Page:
as, hydrochloric, sulfuric, acetic and carbonic
15.00
This mixture was heated at the boil for one half
hour whereupon an insoluble cream-pink colored
precipitate formed. This was ?ltered off, washed
with a little dilute acid, and made up into a paste. 45
The solid was stable toward oxidation by air. It
tended to turn a brownish-purple color on stand
previously been the practice except that no alkali
is added or employed other than that naturally
, present in the reducing agent. The alkali, if any,
4 naturally present in the reducing agent will be in
suf?cient, as a general rule, to give the solution
an alkaline reaction and, in fact, when sodium
50
6.25
Water _______________________________ __ 250.00
Example 2.——The following ingredients were
,
mixed:
'
_
50;
Parts
6:6’-dichloro thioindigo _________________ __
6
Water __________________________________ __ 250
Sodium hydrosul?te _____________________ __
15
The mixture was heated at 90° for two hours.
A
55
dirty purple colored insoluble precipitate was
formed which was ?ltered off, washed, and made
up into a paste. The solid product was stable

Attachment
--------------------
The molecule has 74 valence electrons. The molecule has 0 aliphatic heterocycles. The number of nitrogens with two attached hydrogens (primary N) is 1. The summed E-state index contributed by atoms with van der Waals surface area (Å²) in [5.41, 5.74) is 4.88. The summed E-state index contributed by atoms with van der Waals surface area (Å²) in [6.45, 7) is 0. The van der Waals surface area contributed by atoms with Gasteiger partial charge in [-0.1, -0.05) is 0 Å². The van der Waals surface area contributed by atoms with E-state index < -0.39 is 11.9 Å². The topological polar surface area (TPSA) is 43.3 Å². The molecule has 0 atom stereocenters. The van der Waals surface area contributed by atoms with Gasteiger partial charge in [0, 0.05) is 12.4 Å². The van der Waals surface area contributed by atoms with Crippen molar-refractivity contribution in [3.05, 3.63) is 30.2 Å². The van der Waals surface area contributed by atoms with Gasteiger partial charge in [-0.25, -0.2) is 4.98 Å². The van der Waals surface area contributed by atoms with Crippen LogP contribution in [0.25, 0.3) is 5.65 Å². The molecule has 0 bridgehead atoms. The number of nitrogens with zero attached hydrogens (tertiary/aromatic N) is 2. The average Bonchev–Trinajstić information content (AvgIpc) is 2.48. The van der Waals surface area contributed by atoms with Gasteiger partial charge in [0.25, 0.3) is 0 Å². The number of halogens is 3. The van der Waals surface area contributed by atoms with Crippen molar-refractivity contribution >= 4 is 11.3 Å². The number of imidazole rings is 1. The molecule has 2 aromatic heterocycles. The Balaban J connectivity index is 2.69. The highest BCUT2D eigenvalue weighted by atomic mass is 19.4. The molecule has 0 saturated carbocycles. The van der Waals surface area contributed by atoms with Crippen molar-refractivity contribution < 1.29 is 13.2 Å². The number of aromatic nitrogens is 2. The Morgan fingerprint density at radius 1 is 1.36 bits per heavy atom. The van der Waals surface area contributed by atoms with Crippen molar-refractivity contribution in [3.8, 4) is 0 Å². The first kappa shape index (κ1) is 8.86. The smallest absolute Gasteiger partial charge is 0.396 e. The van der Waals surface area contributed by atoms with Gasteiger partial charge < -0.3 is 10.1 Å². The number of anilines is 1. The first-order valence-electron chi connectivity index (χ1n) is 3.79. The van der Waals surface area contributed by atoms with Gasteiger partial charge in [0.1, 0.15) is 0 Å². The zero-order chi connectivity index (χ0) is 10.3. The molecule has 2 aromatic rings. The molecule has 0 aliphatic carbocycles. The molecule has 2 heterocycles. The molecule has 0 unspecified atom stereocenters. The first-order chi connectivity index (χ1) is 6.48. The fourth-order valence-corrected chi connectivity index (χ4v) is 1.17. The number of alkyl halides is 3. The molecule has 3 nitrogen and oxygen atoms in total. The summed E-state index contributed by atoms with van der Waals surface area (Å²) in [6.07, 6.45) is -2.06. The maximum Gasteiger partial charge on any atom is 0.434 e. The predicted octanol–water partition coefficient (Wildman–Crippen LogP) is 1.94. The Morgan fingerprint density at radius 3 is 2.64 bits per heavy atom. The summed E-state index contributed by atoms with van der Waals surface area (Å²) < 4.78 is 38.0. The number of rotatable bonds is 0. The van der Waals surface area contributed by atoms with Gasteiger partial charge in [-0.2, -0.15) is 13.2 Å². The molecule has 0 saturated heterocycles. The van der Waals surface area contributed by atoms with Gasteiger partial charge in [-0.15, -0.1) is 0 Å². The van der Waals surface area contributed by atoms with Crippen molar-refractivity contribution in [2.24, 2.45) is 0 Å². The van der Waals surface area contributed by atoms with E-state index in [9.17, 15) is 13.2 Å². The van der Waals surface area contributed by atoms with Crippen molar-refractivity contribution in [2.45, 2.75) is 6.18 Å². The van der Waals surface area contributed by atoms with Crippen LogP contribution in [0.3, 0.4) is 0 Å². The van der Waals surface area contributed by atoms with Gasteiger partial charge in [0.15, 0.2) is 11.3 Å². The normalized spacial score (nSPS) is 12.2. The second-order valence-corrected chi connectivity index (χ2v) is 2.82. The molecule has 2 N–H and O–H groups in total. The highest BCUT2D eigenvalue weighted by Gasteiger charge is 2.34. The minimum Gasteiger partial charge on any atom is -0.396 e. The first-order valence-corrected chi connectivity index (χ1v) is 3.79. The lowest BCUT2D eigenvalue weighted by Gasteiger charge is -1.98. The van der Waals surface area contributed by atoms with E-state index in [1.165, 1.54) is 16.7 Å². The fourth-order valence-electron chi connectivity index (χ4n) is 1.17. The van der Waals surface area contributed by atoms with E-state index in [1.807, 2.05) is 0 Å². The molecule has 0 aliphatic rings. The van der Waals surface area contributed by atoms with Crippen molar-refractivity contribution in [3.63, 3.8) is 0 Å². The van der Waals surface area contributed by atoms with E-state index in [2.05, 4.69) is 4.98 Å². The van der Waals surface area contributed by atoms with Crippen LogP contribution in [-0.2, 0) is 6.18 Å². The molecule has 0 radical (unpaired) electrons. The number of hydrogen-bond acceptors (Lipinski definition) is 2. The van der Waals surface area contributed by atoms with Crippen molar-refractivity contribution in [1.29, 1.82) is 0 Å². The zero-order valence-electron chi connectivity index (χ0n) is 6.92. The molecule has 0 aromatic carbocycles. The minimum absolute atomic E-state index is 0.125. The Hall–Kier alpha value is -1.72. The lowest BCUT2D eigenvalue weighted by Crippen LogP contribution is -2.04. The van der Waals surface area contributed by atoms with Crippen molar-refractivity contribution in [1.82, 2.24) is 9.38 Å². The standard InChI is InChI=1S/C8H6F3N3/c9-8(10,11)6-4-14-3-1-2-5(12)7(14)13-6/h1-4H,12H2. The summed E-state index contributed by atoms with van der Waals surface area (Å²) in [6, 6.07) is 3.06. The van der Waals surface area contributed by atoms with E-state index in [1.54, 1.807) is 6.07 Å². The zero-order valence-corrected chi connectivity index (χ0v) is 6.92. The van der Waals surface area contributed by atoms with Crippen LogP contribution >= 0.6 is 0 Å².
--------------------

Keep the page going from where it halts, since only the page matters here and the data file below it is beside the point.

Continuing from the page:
toward the oxygen of the air.
60
2
2,136,427
Example 3.--A mixture of the following was
prepared:
resentative printing paste is prepared by mixing
the following ingredients:
Parts
2:1-2’:1'-naphth thioindigo _____________ __
10
Water _________________________ __'_ ______ __
250
Sodium hydrosul?te ____________________ __
15
Parts
An 8% suspension of the modi?ed leuco pre
pared from an indigoid dye ___________ __ 20
Potash ______________________________ __‘__
9.1
Sodium formaldehyde sulfoxylate _______ __ 6.6
This mixture was heated to the boil and in a very
few minutes a cream colored insoluble precipi
10 tate was formed which was ?ltered o? and
washed with dilute acid. This appeared to be
somewhat less stable toward air oxidation than
the product obtained from any of the other dyes.
On treating with dilute NaOI-I, this leuco changed
color from cream to deep brownish red and went
into solution.
It was then even more readily
oxidized than the leuco prepared by reduction
in the presence of strong caustic.
Other indigoid dyes may be treated in accord
ance with my invention with the production of
valuable products. Some of these other indi
goid dyes which deserve special mention are:
6 :6’ -diethoxy-thioindigo